The annoying thing about reading is that you can never get the job done. The other day I was in a bookstore flicking through a book called something like 1001 Books You Must Read Before You Die (and, without naming names, you should be aware that the task set by the title is by definition impossible, because at least four hundred of the books suggested would kill you anyway), but reading begets reading--that's sort of the point of it, surely?--and anybody who never deviates from a set list of books is intellectually dead anyway.
--Nick Hornby, Shakespeare Wrote For Money
Now seems as good a time as any to confess that I decided during the waning days of October to bow out of all current reading challenges and to resist future entanglement with any of these enticing efforts to direct my reading. Even though I put only books I want to read on a challenge list, the fact that they're on a list at all sets up all sorts of mental boundaries--I avoided the downloaded George Gissings on my Kindle for the past nine months because I needed to concentrate on 19th century women, for example--that contributed to my eschewing books almost completely for a few weeks while I obsessively checked the interconnected internet tubes once again for any other ridiculous misinterpretations of the First Amendment that may have come tumbling out of Sarah Palin's mouth.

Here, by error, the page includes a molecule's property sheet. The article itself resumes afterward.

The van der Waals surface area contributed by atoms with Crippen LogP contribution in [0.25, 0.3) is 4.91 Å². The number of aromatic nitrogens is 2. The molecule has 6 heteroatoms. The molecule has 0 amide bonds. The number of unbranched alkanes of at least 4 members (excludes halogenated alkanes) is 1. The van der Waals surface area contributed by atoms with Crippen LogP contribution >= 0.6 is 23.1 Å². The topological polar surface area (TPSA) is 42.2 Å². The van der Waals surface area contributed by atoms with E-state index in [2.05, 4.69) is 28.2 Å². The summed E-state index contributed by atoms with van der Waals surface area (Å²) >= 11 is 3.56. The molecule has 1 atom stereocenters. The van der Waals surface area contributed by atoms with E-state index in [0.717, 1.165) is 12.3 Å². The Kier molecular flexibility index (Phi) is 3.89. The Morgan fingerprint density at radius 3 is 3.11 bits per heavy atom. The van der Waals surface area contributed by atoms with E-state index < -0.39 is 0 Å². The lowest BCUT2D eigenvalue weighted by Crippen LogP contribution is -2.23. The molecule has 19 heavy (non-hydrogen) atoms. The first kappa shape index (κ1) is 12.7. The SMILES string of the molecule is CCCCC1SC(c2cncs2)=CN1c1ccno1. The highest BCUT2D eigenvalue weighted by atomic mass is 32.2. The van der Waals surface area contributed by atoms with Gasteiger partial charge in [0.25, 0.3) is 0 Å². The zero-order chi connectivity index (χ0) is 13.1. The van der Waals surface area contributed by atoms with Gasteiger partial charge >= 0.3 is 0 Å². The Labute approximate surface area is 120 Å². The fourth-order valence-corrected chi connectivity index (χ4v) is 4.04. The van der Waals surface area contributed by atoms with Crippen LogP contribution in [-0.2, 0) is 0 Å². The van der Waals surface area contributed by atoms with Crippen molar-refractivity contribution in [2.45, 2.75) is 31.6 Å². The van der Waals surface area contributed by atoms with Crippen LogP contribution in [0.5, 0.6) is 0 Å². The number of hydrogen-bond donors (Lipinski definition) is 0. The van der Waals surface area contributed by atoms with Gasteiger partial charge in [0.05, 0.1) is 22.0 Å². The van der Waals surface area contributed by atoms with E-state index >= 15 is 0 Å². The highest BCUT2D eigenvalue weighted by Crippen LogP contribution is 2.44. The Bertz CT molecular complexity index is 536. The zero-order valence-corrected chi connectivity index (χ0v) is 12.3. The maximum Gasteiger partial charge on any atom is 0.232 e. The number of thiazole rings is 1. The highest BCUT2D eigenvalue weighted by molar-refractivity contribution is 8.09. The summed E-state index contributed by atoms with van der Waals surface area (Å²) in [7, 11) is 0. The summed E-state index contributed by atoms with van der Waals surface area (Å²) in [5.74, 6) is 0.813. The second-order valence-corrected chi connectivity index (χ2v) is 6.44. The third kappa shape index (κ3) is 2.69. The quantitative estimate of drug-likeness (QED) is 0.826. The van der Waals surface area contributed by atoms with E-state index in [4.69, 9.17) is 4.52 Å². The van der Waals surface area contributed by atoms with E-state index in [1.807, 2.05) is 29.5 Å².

So. I'm back to reading at whim and allowing my reading to beget reading and trying to keep reading-by- library-due-dates under control. That's enough of a traveler's lantern for me right now.
I will be participating in the occasional group read; I have a first edition of William Gaddis' The Recognitions on my desk at work so that I can read along with LitLove's Reading Gaddis group, and I will of course continue reading with the Slaves of Golconda and perhaps even posting my thoughts on these books--next up, Jeanette Winterson's Sexing the Cherry with discussion at the end of January-- instead of moving right along to the next book on a list that needs to be checked off.